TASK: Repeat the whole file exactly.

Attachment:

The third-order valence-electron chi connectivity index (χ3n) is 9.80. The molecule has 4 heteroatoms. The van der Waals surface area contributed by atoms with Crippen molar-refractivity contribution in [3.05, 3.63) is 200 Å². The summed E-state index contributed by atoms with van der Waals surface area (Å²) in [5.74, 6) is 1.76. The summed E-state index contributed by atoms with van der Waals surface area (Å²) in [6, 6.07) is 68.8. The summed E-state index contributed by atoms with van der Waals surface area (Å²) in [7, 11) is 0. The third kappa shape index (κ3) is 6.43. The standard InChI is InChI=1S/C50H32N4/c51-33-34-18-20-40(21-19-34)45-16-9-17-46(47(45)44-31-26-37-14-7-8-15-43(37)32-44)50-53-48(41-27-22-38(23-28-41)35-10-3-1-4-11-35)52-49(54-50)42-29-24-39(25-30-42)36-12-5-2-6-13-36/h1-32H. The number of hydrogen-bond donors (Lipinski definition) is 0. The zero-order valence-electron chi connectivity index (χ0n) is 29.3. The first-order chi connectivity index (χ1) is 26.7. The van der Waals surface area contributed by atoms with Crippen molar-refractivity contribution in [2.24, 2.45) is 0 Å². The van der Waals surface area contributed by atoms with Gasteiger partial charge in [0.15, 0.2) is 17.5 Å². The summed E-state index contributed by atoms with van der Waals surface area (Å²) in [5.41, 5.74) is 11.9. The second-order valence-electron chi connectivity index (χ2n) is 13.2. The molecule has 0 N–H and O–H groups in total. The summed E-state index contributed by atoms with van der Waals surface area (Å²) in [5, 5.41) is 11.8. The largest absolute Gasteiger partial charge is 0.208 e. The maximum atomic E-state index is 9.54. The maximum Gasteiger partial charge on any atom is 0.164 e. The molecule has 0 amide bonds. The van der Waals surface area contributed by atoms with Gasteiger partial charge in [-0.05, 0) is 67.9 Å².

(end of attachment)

The third-order valence-electron chi connectivity index (χ3n) is 9.80. The molecule has 4 heteroatoms. The van der Waals surface area contributed by atoms with Crippen molar-refractivity contribution in [3.05, 3.63) is 200 Å². The summed E-state index contributed by atoms with van der Waals surface area (Å²) in [5.74, 6) is 1.76. The summed E-state index contributed by atoms with van der Waals surface area (Å²) in [6, 6.07) is 68.8. The summed E-state index contributed by atoms with van der Waals surface area (Å²) in [7, 11) is 0. The third kappa shape index (κ3) is 6.43. The standard InChI is InChI=1S/C50H32N4/c51-33-34-18-20-40(21-19-34)45-16-9-17-46(47(45)44-31-26-37-14-7-8-15-43(37)32-44)50-53-48(41-27-22-38(23-28-41)35-10-3-1-4-11-35)52-49(54-50)42-29-24-39(25-30-42)36-12-5-2-6-13-36/h1-32H. The number of hydrogen-bond donors (Lipinski definition) is 0. The zero-order valence-electron chi connectivity index (χ0n) is 29.3. The first-order chi connectivity index (χ1) is 26.7. The van der Waals surface area contributed by atoms with Crippen molar-refractivity contribution in [2.24, 2.45) is 0 Å². The van der Waals surface area contributed by atoms with Gasteiger partial charge in [0.15, 0.2) is 17.5 Å². The summed E-state index contributed by atoms with van der Waals surface area (Å²) in [5.41, 5.74) is 11.9. The second-order valence-electron chi connectivity index (χ2n) is 13.2. The molecule has 0 N–H and O–H groups in total. The summed E-state index contributed by atoms with van der Waals surface area (Å²) in [5, 5.41) is 11.8. The largest absolute Gasteiger partial charge is 0.208 e. The maximum atomic E-state index is 9.54. The maximum Gasteiger partial charge on any atom is 0.164 e. The molecule has 0 amide bonds. The van der Waals surface area contributed by atoms with Gasteiger partial charge in [-0.05, 0) is 67.9 Å².